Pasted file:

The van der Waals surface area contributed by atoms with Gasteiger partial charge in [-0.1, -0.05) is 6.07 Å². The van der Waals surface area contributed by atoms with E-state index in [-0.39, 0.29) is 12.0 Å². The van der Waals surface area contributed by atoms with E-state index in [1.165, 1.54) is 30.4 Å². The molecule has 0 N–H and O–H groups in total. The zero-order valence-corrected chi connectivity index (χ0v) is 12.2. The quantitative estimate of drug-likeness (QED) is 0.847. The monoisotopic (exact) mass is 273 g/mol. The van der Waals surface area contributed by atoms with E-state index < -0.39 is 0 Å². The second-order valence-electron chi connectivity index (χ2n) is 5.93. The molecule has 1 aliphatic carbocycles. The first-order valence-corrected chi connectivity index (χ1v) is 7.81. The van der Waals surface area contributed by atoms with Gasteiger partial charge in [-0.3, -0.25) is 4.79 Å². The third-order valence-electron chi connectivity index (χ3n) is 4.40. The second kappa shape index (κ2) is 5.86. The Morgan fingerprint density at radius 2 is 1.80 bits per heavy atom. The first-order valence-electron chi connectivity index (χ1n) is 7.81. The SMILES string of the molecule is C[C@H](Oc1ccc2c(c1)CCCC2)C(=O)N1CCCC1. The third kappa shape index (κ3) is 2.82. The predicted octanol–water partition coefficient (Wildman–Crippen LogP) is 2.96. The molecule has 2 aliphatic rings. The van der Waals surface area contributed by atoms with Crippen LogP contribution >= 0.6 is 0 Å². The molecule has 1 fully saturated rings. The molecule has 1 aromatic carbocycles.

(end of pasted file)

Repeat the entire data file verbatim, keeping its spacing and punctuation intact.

The van der Waals surface area contributed by atoms with Gasteiger partial charge in [-0.1, -0.05) is 6.07 Å². The van der Waals surface area contributed by atoms with E-state index in [-0.39, 0.29) is 12.0 Å². The van der Waals surface area contributed by atoms with E-state index in [1.165, 1.54) is 30.4 Å². The molecule has 0 N–H and O–H groups in total. The zero-order valence-corrected chi connectivity index (χ0v) is 12.2. The quantitative estimate of drug-likeness (QED) is 0.847. The monoisotopic (exact) mass is 273 g/mol. The van der Waals surface area contributed by atoms with E-state index < -0.39 is 0 Å². The second-order valence-electron chi connectivity index (χ2n) is 5.93. The molecule has 1 aliphatic carbocycles. The first-order valence-corrected chi connectivity index (χ1v) is 7.81. The van der Waals surface area contributed by atoms with Gasteiger partial charge in [-0.3, -0.25) is 4.79 Å². The third-order valence-electron chi connectivity index (χ3n) is 4.40. The second kappa shape index (κ2) is 5.86. The Morgan fingerprint density at radius 2 is 1.80 bits per heavy atom. The first-order valence-electron chi connectivity index (χ1n) is 7.81. The SMILES string of the molecule is C[C@H](Oc1ccc2c(c1)CCCC2)C(=O)N1CCCC1. The third kappa shape index (κ3) is 2.82. The predicted octanol–water partition coefficient (Wildman–Crippen LogP) is 2.96. The molecule has 2 aliphatic rings. The van der Waals surface area contributed by atoms with Crippen LogP contribution >= 0.6 is 0 Å². The molecule has 1 fully saturated rings. The molecule has 1 aromatic carbocycles.